Ben Wilson writes for UK Footie on Amateur Sports Clubs and Covid-19
23 June 2020 | By Ben Wilson
The lack of professional football has made the headlines but the impact of Covid-19 on amateur football clubs is also a very real cause for concern.
Premier League clubs are expected to lose £500m collectively due to the pandemic. The lack of professional football has made the headlines but the impact of Covid-19 on amateur football clubs is also a very real cause for concern.
Whilst for some clubs the summer period is quiet, many clubs that usually run activities year-round have followed the FA guidelines of no matches, no training, no socials, no interaction. The pitches are unused, players in self-isolation and – frighteningly for the future of the game – many amateur clubs might suffer to stay afloat.
Darren Moggach, Manager and Head Coach at Fleet Town Girls and Ladies FC U12’s, said that they have relied on supportive suppliers and the League waiving next season’s fees. But this only provides some small financial reassurance for next season. “One of our local clubs is, on average, costing £8,000 per month to run. This does not include players wages which run into the low thousands each month. The club has relied on accumulated bank reserves, wealthy members and local support. There are grants available, but everyone is applying for these and the FA don’t just hand over money. Some clubs have groundsman, utilities and players under contract. All have to be paid whether play goes on or not. Amateur clubs have been trying to keep the teams motivated but most expect to lose some players, simply because they are fed up and don’t want to return.”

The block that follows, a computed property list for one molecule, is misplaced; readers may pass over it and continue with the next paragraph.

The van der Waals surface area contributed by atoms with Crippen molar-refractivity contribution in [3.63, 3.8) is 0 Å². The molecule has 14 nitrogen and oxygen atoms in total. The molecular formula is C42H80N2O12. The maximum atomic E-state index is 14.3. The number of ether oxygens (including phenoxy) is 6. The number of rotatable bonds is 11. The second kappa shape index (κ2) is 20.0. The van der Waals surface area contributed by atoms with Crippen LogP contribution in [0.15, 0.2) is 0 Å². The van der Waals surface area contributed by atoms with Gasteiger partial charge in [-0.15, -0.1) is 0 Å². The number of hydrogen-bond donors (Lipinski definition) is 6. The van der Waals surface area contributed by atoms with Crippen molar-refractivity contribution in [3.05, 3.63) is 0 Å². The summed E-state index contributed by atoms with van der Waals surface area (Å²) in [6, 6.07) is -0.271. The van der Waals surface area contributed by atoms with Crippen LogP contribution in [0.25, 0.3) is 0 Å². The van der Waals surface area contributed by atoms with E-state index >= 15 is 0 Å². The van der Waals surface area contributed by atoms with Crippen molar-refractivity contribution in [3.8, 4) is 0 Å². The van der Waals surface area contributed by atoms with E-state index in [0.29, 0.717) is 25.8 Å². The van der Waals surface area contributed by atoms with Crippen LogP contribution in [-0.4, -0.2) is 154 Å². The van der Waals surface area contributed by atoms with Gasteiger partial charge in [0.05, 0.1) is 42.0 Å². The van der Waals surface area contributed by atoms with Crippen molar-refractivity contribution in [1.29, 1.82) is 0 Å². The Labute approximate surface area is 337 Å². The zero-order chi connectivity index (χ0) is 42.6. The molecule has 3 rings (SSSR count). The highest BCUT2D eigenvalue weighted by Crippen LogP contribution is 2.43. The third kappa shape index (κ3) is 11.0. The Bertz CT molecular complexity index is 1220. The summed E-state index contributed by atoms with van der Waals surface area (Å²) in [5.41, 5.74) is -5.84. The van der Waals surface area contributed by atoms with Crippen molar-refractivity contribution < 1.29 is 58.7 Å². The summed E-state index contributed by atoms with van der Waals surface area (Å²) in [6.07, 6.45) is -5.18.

Clubs that are registered as Community Amateur Sports Clubs are eligible to reclaim Gift-Aid from HMRC on any donation made by members, although it’s my experience that many don’t take advantage of this. Gift-Aid increases any donations made by members by 25%, at no cost to the club, and will make a significant difference during this time. Before a club considers asking members to donate their membership fee, for example, despite the lack of football at the moment, I urge them to look into Gift-Aid. It could make a vital difference.
Whilst Sport England and Central Government have offered some support to clubs, many are still lacking the expertise and understanding on how to raise vital funds during this time. Whilst I would hope that clubs would already have investigated the statutory support available – such as Business Rates Relief or crisis grants from Sport England – it is the additional fundraising opportunities where clubs need more specialised and specific advice.
There are more than 5,000 clubs associated with the FA, all of which will have been closed for an extended period, unable to collect players’ fees or gather much-needed funds from games, hospitality and other income.
Clubs must not be scared to ask members for financial support, whilst being mindful of the situation that individuals may find themselves in at this time. Have clubs considered asking players to donate the amount they would have spent on match-fees? Is it worth asking members to purchase ‘bar-credit’ to be spent when clubs re-open and which will help with cashflow? Have they thought about prize draws to generate income, and which can easily be run remotely? What other fundraising mechanisms could they consider which can help to bring in income?
At the heart of amateur football clubs is an engaged and passionate membership base. Ensuring members recognise the issues clubs are facing is key to making additional ‘asks’ for money during this time. It is in everyone’s best interest to work together to ensure, once the country gets back to some sense of normality, that amateur football clubs survive and that people can still come together to play the game they love.
You can read the original article on UK Footie, by clicking here.